A: TL/DR; my goals are different.
The Three is one of those “they came to me in a dream” stories. I woke up with a vague memory of long, spiny creatures and I scribbled down the idea:
I simply wrote “the prickle grass”. They were reminiscent of the long, twisted horned grasses the were often on the edge of the beaches up north.
The Three went through a lot of transformation. I deviated away from the initial sketch, thinking perhaps they would be friendly and helpful. As their conversation with Tama panned out, I realized their intentions are far more self-motivated. It’s lonely out on the edge of the Great Sea, and they wouldn’t want anyone to else to get away.
I went back to the drawing board, looking at more creepy eyes. Other characters have deliberately big, human-like eyes to make them friendly. The Three needed more animal eyes that were more disturbing. I studied the eyes of insects, birds and fish, which look fra more alient and menacing when you look at them closely .
The final results are one of my favorite characters in the book — with their ubiquitous thorns, beady eyes, and enormous size — they tower over Tama. My kids both get creeped out by the final image, and now there are four images that include them.
Tayoki and the Niwaki were an early addition to the story. I suppose the idea of a “wise old tree” trope is fairly hackneyed at this point, but I didn’t mind. I needed something that would make sense existing as ubiquitous as the grass, but older and much larger. It just made sense that on the edge of the valley lay a grand old forest.
The trees are the elders, and though they can’t move from where they stand, they are strong and can talk. So all the creatures of the valley come to them for advice. I pointed out quickly that they listen. I get down to the ground and look my boys in the eyes whenever I can. The trees instead use their branches to lift their visitors up right to where they can see them. That was always the point in time I wanted to illustrate, though I went through various iterations of showing either just Tayoki or other trees as well.
Before I got the suggestion to name the characters, Tayoki was simple the “Great Old Tree”. I had come up with many other names, like Ganshiki (insight + tree), Mitouki, (“unobstructed perspective + tree), Dosatsuki, (wise + tree), — all were a little too hard to pronounce. Oki (big tree) was easier but this tree was more than just “big”.
The name Tayoki is a mash up of two kanji: “頼” tayoru (trust), and “木” ki, (tree). The meaning fits well. He is the tree that everyone trusts with their stories.
…It took a few tries to get to the end. But I had a helpful crew!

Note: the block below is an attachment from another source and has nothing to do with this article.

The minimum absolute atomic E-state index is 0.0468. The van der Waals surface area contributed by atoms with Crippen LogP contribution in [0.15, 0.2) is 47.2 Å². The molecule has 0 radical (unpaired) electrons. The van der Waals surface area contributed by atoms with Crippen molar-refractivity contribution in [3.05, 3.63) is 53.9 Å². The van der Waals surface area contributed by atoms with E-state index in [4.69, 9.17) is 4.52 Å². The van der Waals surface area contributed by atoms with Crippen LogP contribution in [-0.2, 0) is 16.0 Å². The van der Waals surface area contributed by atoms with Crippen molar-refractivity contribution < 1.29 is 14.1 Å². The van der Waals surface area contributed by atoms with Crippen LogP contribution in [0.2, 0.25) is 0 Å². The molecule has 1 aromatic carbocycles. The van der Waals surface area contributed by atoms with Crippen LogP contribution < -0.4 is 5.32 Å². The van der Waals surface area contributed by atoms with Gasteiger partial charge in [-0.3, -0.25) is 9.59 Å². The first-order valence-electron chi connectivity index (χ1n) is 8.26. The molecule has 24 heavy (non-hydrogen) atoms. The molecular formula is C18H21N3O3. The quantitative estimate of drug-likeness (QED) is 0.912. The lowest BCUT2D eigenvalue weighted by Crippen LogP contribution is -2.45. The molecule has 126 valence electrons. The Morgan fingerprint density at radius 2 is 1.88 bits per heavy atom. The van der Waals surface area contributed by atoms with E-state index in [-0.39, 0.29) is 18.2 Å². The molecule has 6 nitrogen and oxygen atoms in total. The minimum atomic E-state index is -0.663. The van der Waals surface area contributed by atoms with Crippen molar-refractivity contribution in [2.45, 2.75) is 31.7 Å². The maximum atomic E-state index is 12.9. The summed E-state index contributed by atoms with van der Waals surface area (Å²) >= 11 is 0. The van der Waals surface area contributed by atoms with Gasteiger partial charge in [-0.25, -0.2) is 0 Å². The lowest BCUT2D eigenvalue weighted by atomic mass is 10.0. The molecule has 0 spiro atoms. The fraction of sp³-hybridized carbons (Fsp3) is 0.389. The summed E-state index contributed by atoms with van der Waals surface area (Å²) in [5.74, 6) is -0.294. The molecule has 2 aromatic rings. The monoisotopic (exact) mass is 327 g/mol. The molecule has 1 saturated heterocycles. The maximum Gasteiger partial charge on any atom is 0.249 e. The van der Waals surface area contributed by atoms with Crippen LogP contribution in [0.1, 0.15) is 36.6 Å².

The dandelions were an idea early on in the book. Right from the start I knew that Tama was run into them, but it wasn’t until much later that I started to craft their personalities better. It also took me some study to really incorporate a more realistic lion face onto a flower. But at some point I found it — bushy manes, long hippie beards and more human eyes again for a more friendly appearance. Their leaves didn’t just sit near the ground, but instead formed arms. And there are three different “hairstyles” — the male bushy mane, the shorter hair for the females, and the younger ones with their more puffy look.
These were some of the more time-intensive to draw, with their many many petals. The final drawing had over twenty of them, but it was worth it — the field of dandelions is one my favorites.
Last recording session, I got some feedback from Jon, who’s playing my main character. He was the little elephant Zōchi in my first book, and he was excited to come back to be Tama.
He’s such a talent! Not only does he take direction extremely well, once he gets going he really gets into it! And along the way he gave me one really fantastic suggestion that I’m going to make a part of the story!
… all 14,000 words of Tamaishi.
While this isn’t my final design, it really helps me to see it in this form. It’s not quite this thick — only 72 pages! — but still, bigger than Zōsan was. I’ll be able to bright on some AstroBright paper (possiblyTerra Green 100C 14.8pt). The book will also come with a embossed dust jacket using the same paper.
Why print this way?
The answer is twofold:
- Digital printing has its advantages, but it’s always going to be toner fused to the surface of the paper, rather than ink within the paper… and that just doesn’t look or feel as good. It’s not as archival. So sure, it may be cheaper, but it can sometimes stick the pages together over time! I’m not knocking digital, it has it’s place, and it’s just not what I want.
- While there are cheaper offset printing options than I’ve ever seen before out there, they get those costs by outsourcing them overseas. That has its advantages, but I prefer to work with the people directly. I met the artists who run the presses for Zōsan, and they put their hearts and souls into every proof and print. And they’re here in the US. That means something to me. The quality of their work is impeccable.